GSoC Introductory Post

My journey as a GNOME user started in 2020 when I first set up Ubuntu on my computer, dual-booting it with Windows. Although I wasn't aware of GNOME back then, what I found fascinating was that despite Ubuntu being open source, it's performance and UI was comparable to Windows. I switched to become a regular user of Ubuntu and loved the way the GNOME Desktop Environment seamlessly performed different tasks. I could run multiple instances of various applications at the same time without it lagging or crashing down, which was often a problem in Windows.

A beginning in open source

The first time I came across the term "open source" was while installing the MingW GCC Compiler for C++ from SourceForge. I had a rough idea of what the term meant but being a complete noob at the time, I didn't make a decision of whether to start contributing. When I felt I had enough skills to contribute, I was introduced to p5.js, which is a JavaScript library for creative coding. With my familiarity in JavaScript, the codebase of p5.js was easy to understand, and thus began my journey as an open source contributor. Opening my first PR in p5.js gave me a feeling of accomplishment that reminded me of the time I compiled my first C++ program. I started contributing more and began to learn about the GNOME environment and wanted to contribute to the desktop environment I had been a user of.

Contributing to GNOME



I learnt about the libraries GLib and GTK that empower programmers to build apps using modern programming techniques. I scrambled through documentation and watched some introductory videos about GLib, GObject, and GObject Introspection, and diving deeper into this repository of knowledge I found myself wanting to learn more about how GNOME apps are built. The GNOME Preparatory Bootcamp for GSoC & Outreachy conducted by GNOME Africa prepared me to become a better contributor. Thanks to Pedro Sader Azevedo and Olosunde Ayooluwa for teaching us about setting up the development environment and getting started with the contribution process. It was around this time that I found out about the programming language Vala and a prospective GSoC project that peaked my interest. I was always fascinated by the low-level implementation details of compilers and how compilers work, and this project was related to the Vala compiler.

Learning the Vala language



Vala is an object-oriented programming language built on top of the GObject type system. It contains many high-level abstractions which the native C ABI does not provide, thus making it an ideal language to build GNOME applications. Vala is not widely used, so there are few online resources to learn it, however the Vala tutorial provides a robust documentation and is a good starting point for beginners. The best way to learn something is learning by doing so I decided to learn Vala by building apps using GTK and Libadwaita. However, being completely new to the GNOME environment, this approach got me limited success. I haven't yet learnt GTK or Libadwaita but I did manage to understand Vala language constructs by reading through the source code of some Vala applications. I worked on some issues in the Vala repository and this gave me a sneak peek into the working of the Vala compiler. I got to learn about how it builds the Vala AST and compiles the Vala code into GObject C, although I still have a lot to learn to understand how it is put together.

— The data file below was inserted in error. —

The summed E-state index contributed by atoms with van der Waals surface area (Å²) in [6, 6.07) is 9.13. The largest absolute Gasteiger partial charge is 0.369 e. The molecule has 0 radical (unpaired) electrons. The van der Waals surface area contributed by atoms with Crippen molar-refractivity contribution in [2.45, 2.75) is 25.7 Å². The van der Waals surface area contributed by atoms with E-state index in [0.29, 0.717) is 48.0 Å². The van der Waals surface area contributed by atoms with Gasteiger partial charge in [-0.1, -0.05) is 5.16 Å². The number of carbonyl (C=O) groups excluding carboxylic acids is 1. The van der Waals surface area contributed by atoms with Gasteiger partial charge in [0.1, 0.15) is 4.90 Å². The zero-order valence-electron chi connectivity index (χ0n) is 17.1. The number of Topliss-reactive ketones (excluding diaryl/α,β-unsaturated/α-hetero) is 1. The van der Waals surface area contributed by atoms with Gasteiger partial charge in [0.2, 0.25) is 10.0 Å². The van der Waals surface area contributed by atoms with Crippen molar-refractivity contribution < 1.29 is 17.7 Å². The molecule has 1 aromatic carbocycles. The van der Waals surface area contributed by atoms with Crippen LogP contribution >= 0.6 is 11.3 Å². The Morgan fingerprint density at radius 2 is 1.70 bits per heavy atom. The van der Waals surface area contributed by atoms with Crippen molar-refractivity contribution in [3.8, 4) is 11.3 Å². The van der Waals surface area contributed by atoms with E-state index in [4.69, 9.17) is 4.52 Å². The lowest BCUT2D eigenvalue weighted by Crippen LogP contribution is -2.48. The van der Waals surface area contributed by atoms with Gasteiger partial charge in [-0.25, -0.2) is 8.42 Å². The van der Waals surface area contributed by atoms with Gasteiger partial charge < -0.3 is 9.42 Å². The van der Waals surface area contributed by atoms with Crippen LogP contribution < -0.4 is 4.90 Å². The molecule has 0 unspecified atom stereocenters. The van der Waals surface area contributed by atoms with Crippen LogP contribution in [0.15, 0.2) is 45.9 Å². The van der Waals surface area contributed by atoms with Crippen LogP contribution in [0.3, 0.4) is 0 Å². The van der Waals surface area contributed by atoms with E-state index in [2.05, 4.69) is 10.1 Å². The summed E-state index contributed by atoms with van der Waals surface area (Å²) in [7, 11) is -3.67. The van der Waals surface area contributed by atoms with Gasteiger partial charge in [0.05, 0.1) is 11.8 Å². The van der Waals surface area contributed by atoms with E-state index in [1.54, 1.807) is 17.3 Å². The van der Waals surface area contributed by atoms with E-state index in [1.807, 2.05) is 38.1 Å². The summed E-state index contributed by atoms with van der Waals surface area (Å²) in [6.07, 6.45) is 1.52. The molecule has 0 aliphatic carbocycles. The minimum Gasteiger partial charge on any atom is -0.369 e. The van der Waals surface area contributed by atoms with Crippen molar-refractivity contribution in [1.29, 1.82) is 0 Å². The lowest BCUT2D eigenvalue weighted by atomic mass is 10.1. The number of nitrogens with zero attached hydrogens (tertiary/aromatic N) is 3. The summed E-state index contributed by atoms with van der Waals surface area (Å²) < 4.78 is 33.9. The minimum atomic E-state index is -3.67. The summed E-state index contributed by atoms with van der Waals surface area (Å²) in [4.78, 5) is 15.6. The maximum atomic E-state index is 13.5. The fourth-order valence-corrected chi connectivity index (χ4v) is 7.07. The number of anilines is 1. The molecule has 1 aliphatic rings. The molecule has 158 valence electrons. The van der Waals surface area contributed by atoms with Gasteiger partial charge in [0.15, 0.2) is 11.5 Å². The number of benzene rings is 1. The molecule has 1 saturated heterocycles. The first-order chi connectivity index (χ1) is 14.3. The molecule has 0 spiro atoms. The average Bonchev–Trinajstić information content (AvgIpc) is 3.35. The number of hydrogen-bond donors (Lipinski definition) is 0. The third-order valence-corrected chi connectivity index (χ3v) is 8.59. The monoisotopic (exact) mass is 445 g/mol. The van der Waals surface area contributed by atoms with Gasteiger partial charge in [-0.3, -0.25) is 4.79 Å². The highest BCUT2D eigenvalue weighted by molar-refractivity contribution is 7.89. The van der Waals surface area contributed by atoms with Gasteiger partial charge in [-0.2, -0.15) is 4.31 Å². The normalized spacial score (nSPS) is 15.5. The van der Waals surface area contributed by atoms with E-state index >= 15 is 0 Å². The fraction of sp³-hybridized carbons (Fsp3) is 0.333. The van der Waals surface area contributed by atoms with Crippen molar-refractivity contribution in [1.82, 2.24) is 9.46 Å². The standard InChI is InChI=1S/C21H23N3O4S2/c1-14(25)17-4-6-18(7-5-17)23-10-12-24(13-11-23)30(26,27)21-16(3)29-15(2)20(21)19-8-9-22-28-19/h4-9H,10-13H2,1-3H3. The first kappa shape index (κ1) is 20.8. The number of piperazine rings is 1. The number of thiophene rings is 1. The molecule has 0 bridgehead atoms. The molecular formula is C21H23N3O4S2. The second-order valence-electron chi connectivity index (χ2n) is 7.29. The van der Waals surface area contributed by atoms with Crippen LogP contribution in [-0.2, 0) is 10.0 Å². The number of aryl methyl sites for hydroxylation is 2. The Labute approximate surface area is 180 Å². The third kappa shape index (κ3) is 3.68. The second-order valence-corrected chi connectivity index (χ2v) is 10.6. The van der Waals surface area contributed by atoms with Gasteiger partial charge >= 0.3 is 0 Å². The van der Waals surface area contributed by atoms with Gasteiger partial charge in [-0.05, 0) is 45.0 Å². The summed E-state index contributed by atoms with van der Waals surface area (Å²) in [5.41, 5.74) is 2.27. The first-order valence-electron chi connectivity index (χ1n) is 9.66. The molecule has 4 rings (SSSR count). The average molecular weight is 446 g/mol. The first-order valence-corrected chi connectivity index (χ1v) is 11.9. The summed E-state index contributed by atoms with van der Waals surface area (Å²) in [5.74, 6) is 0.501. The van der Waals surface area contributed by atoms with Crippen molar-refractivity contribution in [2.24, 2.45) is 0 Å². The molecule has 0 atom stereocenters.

My GSoC Project

As part of my GSoC project we have to add support for the latest GIR attributes to the Vala compiler and the Vala API generator. We can do this by including these attributes in the parsing and generation of GIR files, and linking them with Vala language constructs if needed. This also involves adding test cases for these attributes in the test suite to make sure that the .gir and .vapi files are generated correctly. Once this is done we need to work on Valadoc. Valadoc parses documentation in the Gtkdoc format, but this project involves making it parse documentation in the GI-Docgen format too. Adding this support will require creation of some new files and modifying the documentation parser in Valadoc. After implementing this support the plan is to modernise the appearance of valadoc.org. The website was clearly built a while ago and needs redesign to make it more interactive and user friendly. This will require changing some CSS styles and JavaScript code of the website. With the completion of this project, the look of the website will be changed to be at par with the online documentation of any other programming language.


Thanks to my mentor Lorenz Wildberg, I now have a coherent idea about what needs to be done in the project and we have a workable plan to achieve it. I'm very optimistic about the project, and I'm sure that we will be able to meet all the project goals within the stipulated timeline. In the coming few days I plan to read the Vala documentation and understand the codebase so that I can get started with achieving project objectives in the coding period.






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